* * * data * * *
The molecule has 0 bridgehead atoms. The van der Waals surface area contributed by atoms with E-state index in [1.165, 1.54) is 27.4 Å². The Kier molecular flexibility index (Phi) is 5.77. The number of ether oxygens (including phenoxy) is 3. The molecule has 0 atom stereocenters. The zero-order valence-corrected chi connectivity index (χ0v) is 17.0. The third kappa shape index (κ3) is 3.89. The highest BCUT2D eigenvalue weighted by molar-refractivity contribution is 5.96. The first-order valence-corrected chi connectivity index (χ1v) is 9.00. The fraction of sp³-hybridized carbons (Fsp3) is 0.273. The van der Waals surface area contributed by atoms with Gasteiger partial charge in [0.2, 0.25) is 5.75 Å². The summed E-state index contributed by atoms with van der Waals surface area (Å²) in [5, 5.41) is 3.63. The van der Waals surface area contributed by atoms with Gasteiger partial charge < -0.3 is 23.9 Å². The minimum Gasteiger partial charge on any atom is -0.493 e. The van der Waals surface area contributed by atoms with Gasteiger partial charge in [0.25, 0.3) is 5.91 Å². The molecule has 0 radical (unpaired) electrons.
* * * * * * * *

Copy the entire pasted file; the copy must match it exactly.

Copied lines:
The molecule has 0 bridgehead atoms. The van der Waals surface area contributed by atoms with E-state index in [1.165, 1.54) is 27.4 Å². The Kier molecular flexibility index (Phi) is 5.77. The number of ether oxygens (including phenoxy) is 3. The molecule has 0 atom stereocenters. The zero-order valence-corrected chi connectivity index (χ0v) is 17.0. The third kappa shape index (κ3) is 3.89. The highest BCUT2D eigenvalue weighted by molar-refractivity contribution is 5.96. The first-order valence-corrected chi connectivity index (χ1v) is 9.00. The fraction of sp³-hybridized carbons (Fsp3) is 0.273. The van der Waals surface area contributed by atoms with Gasteiger partial charge in [0.2, 0.25) is 5.75 Å². The summed E-state index contributed by atoms with van der Waals surface area (Å²) in [5, 5.41) is 3.63. The van der Waals surface area contributed by atoms with Gasteiger partial charge < -0.3 is 23.9 Å². The minimum Gasteiger partial charge on any atom is -0.493 e. The van der Waals surface area contributed by atoms with Gasteiger partial charge in [0.25, 0.3) is 5.91 Å². The molecule has 0 radical (unpaired) electrons.